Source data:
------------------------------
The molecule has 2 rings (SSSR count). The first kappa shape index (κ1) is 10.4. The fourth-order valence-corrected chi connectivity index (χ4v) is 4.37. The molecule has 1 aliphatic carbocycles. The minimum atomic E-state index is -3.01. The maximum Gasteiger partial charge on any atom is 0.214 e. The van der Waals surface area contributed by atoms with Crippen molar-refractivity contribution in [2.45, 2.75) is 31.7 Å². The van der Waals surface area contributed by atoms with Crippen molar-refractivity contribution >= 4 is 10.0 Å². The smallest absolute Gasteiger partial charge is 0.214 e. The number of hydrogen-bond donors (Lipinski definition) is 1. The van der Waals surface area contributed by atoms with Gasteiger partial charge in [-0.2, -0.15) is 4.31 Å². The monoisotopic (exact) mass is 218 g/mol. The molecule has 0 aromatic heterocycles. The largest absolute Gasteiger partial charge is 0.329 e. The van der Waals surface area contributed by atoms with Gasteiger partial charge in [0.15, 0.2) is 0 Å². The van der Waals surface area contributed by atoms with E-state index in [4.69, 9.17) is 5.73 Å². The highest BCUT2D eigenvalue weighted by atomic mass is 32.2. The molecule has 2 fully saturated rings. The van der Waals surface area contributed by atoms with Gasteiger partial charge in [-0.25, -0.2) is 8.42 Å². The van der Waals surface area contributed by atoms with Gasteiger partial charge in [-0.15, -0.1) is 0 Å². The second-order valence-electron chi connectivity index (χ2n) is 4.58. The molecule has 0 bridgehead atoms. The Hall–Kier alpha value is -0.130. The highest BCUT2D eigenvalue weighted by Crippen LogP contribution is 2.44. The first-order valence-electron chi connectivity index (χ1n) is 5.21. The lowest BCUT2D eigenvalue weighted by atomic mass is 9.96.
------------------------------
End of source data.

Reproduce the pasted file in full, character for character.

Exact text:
The molecule has 2 rings (SSSR count). The first kappa shape index (κ1) is 10.4. The fourth-order valence-corrected chi connectivity index (χ4v) is 4.37. The molecule has 1 aliphatic carbocycles. The minimum atomic E-state index is -3.01. The maximum Gasteiger partial charge on any atom is 0.214 e. The van der Waals surface area contributed by atoms with Crippen molar-refractivity contribution in [2.45, 2.75) is 31.7 Å². The van der Waals surface area contributed by atoms with Crippen molar-refractivity contribution >= 4 is 10.0 Å². The smallest absolute Gasteiger partial charge is 0.214 e. The number of hydrogen-bond donors (Lipinski definition) is 1. The van der Waals surface area contributed by atoms with Gasteiger partial charge in [-0.2, -0.15) is 4.31 Å². The monoisotopic (exact) mass is 218 g/mol. The molecule has 0 aromatic heterocycles. The largest absolute Gasteiger partial charge is 0.329 e. The van der Waals surface area contributed by atoms with Gasteiger partial charge in [0.15, 0.2) is 0 Å². The van der Waals surface area contributed by atoms with E-state index in [4.69, 9.17) is 5.73 Å². The highest BCUT2D eigenvalue weighted by atomic mass is 32.2. The molecule has 2 fully saturated rings. The van der Waals surface area contributed by atoms with Gasteiger partial charge in [-0.25, -0.2) is 8.42 Å². The van der Waals surface area contributed by atoms with Gasteiger partial charge in [-0.15, -0.1) is 0 Å². The second-order valence-electron chi connectivity index (χ2n) is 4.58. The molecule has 0 bridgehead atoms. The Hall–Kier alpha value is -0.130. The highest BCUT2D eigenvalue weighted by Crippen LogP contribution is 2.44. The first-order valence-electron chi connectivity index (χ1n) is 5.21. The lowest BCUT2D eigenvalue weighted by atomic mass is 9.96.